Finally, the conviction of the Ekweremadus and Obeta should act as a spur for the Nigerian authorities to develop the medical facilities in Nigeria to discourage medical tourism in Nigeria. If there were well-equipped hospitals with medical experts, the Ekweremadus and other rich Nigerians perhaps would not have been travelling abroad for medical tourism. The ordinary primary healthcare system for the prevention of preventable diseases such as polio, cholera, and measles is virtually non-existent in different parts of Nigeria. Nigeria is the first country in the world with the highest number of people lacking access to basic primary health care, and life expectancy in Nigeria has drastically reduced to 45. The tragedy is worsened by the fact that most Nigerian medical doctors are daily fleeing Nigeria to practise medicine abroad where they are highly remunerated and appreciated.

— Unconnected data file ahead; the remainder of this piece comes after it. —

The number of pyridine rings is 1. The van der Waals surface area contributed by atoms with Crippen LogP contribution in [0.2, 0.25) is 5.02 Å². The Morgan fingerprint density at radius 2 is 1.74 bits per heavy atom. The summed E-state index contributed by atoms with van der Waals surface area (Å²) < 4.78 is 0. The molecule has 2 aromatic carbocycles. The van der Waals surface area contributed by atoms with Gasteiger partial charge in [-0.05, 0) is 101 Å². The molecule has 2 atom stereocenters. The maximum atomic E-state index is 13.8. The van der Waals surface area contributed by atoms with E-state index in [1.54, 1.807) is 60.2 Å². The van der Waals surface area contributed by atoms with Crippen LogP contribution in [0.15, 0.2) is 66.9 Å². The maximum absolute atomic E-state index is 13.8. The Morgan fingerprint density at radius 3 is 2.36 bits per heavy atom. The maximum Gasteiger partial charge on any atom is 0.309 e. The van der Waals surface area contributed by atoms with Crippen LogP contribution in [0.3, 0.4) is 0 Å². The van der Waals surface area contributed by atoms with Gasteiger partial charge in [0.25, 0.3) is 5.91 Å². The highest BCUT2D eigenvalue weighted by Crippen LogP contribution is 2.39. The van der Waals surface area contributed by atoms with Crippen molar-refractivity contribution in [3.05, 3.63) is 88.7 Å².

The incoming government should invest heavily in medical facilities. Nigerians should have unimpeded access to basic primary and secondary healthcare facilities. A state of emergency should be declared in the Nigerian health sector. Health is wealth.